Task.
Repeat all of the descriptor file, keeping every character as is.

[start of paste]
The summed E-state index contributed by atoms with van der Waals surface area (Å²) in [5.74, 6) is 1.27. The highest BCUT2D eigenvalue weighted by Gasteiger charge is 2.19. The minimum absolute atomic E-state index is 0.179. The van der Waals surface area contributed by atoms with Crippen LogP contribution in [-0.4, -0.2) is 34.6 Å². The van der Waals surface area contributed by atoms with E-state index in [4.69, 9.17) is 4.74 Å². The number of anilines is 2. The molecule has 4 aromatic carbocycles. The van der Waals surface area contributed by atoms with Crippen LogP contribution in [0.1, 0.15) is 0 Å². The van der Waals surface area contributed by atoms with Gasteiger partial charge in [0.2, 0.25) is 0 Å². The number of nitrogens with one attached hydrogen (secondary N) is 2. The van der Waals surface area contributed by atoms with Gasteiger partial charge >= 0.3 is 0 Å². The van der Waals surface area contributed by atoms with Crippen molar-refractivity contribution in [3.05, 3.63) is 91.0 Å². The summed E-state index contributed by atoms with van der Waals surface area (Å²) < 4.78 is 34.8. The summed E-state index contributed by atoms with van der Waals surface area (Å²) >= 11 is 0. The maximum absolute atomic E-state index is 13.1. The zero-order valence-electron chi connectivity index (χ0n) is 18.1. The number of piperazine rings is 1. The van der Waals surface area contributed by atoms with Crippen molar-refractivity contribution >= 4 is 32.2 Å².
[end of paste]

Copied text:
The summed E-state index contributed by atoms with van der Waals surface area (Å²) in [5.74, 6) is 1.27. The highest BCUT2D eigenvalue weighted by Gasteiger charge is 2.19. The minimum absolute atomic E-state index is 0.179. The van der Waals surface area contributed by atoms with Crippen LogP contribution in [-0.4, -0.2) is 34.6 Å². The van der Waals surface area contributed by atoms with E-state index in [4.69, 9.17) is 4.74 Å². The number of anilines is 2. The molecule has 4 aromatic carbocycles. The van der Waals surface area contributed by atoms with Crippen LogP contribution in [0.1, 0.15) is 0 Å². The van der Waals surface area contributed by atoms with Gasteiger partial charge in [0.2, 0.25) is 0 Å². The number of nitrogens with one attached hydrogen (secondary N) is 2. The van der Waals surface area contributed by atoms with Gasteiger partial charge >= 0.3 is 0 Å². The van der Waals surface area contributed by atoms with Crippen molar-refractivity contribution in [3.05, 3.63) is 91.0 Å². The summed E-state index contributed by atoms with van der Waals surface area (Å²) < 4.78 is 34.8. The summed E-state index contributed by atoms with van der Waals surface area (Å²) >= 11 is 0. The maximum absolute atomic E-state index is 13.1. The zero-order valence-electron chi connectivity index (χ0n) is 18.1. The number of piperazine rings is 1. The van der Waals surface area contributed by atoms with Crippen molar-refractivity contribution >= 4 is 32.2 Å².